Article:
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Let Them Eat Cake

My cycling ambition has always been pretty limited. I never wanted to win a race, I never wanted to be a great sprinter or team leader – the role of domestique, serving and helping others in their quest for victory has always held more appeal as an honourable, selfless sacrifice. The truth of it is that I only ever wanted to be good enough to ride with other cyclists on the road – to be part of the peloton as it purred its way around a corner and snaked through a small village on its route to a hillside cafe.

But when I was at my fittest, well over a decade ago, the only way to experience that thrill was to join a club or enter a race. And I did try to join a club – I went out on a ride and they welcomed the new boy by taking him over the Bwlch and the Rhigos on a 72-mile marathon intended to show him who was boss. Well that worked, and I never went back.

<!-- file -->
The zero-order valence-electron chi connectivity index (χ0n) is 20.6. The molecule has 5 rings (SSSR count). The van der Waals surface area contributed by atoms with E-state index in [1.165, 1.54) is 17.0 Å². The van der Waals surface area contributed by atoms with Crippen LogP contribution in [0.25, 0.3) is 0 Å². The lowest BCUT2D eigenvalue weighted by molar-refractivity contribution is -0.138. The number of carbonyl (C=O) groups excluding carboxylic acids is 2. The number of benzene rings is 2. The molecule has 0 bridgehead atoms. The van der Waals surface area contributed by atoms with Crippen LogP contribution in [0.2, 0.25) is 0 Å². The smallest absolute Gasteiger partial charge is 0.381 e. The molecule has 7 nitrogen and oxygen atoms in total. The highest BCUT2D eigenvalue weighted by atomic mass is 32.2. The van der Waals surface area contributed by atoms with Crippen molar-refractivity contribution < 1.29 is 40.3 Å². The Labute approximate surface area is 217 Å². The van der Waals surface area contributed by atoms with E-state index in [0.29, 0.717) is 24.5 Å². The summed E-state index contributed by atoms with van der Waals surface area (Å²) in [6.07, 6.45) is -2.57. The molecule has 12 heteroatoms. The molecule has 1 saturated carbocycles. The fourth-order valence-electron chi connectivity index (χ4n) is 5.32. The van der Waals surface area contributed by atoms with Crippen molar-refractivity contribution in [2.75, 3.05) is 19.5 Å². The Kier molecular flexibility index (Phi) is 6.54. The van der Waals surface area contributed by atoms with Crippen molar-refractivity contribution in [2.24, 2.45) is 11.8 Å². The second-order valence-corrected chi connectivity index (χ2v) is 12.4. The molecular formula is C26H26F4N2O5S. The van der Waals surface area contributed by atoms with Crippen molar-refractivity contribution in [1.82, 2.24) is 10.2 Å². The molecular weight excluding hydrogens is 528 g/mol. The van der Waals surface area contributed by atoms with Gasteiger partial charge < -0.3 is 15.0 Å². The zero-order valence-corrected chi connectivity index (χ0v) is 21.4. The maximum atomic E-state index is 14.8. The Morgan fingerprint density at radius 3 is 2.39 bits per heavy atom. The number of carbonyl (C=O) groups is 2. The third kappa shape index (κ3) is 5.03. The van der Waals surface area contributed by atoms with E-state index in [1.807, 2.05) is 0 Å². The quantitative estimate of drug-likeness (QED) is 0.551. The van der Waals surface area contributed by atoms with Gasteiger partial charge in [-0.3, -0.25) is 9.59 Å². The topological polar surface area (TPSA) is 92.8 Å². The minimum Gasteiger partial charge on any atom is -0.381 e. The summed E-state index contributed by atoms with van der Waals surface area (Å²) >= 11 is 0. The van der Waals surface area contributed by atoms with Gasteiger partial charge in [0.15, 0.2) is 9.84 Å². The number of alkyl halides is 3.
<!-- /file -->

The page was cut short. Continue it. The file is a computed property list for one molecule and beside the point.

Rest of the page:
But recent years has seen the emergence of a new type of cycling event – the cyclo-sportive, where riders of all abilities complete a course just for the joy of it. There is no race, no competitiveness and enthusiastic new riders have a chance to experience the unique and inspiring feeling of riding your bike in a large group. So as the next step of training on my route to the Alpe D’Huez, I took the opportunity to enter an event organise by Pattiserie Cyclisme and Polocini, around the lanes of Cheshire on a pan-flat 66 mile loop, with a cake stop at the famous Eureka Cafe.